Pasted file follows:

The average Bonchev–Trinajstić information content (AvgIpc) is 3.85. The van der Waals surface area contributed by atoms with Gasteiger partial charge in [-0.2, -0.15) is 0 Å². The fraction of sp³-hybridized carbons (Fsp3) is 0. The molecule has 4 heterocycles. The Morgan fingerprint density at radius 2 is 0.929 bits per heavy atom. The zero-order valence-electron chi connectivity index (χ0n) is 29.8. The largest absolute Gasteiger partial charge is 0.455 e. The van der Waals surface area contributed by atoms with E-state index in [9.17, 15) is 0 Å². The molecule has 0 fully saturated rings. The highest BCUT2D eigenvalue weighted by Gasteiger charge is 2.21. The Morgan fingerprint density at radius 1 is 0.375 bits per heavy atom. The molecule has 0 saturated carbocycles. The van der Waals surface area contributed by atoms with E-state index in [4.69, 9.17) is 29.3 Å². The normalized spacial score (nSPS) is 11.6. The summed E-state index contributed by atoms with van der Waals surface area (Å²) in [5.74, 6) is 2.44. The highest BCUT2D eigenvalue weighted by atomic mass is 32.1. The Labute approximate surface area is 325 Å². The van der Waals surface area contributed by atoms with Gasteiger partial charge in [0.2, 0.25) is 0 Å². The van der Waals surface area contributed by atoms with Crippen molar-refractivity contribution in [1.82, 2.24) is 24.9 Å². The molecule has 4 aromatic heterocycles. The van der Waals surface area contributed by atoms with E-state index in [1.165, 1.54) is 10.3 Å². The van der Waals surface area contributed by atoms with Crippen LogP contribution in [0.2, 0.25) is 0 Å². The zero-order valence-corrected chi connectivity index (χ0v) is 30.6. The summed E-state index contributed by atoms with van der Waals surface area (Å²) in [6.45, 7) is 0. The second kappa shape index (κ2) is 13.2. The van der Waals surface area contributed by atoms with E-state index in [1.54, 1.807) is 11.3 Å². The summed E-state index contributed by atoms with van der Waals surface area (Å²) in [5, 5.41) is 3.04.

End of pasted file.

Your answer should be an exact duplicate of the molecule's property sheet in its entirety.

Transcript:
The average Bonchev–Trinajstić information content (AvgIpc) is 3.85. The van der Waals surface area contributed by atoms with Gasteiger partial charge in [-0.2, -0.15) is 0 Å². The fraction of sp³-hybridized carbons (Fsp3) is 0. The molecule has 4 heterocycles. The Morgan fingerprint density at radius 2 is 0.929 bits per heavy atom. The zero-order valence-electron chi connectivity index (χ0n) is 29.8. The largest absolute Gasteiger partial charge is 0.455 e. The van der Waals surface area contributed by atoms with E-state index in [9.17, 15) is 0 Å². The molecule has 0 fully saturated rings. The highest BCUT2D eigenvalue weighted by Gasteiger charge is 2.21. The Morgan fingerprint density at radius 1 is 0.375 bits per heavy atom. The molecule has 0 saturated carbocycles. The van der Waals surface area contributed by atoms with E-state index in [4.69, 9.17) is 29.3 Å². The normalized spacial score (nSPS) is 11.6. The summed E-state index contributed by atoms with van der Waals surface area (Å²) in [5.74, 6) is 2.44. The highest BCUT2D eigenvalue weighted by atomic mass is 32.1. The Labute approximate surface area is 325 Å². The van der Waals surface area contributed by atoms with Gasteiger partial charge in [0.2, 0.25) is 0 Å². The van der Waals surface area contributed by atoms with Crippen molar-refractivity contribution in [1.82, 2.24) is 24.9 Å². The molecule has 4 aromatic heterocycles. The van der Waals surface area contributed by atoms with E-state index in [1.165, 1.54) is 10.3 Å². The van der Waals surface area contributed by atoms with Crippen LogP contribution in [0.2, 0.25) is 0 Å². The zero-order valence-corrected chi connectivity index (χ0v) is 30.6. The summed E-state index contributed by atoms with van der Waals surface area (Å²) in [6.45, 7) is 0. The second kappa shape index (κ2) is 13.2. The van der Waals surface area contributed by atoms with E-state index in [1.54, 1.807) is 11.3 Å². The summed E-state index contributed by atoms with van der Waals surface area (Å²) in [5, 5.41) is 3.04.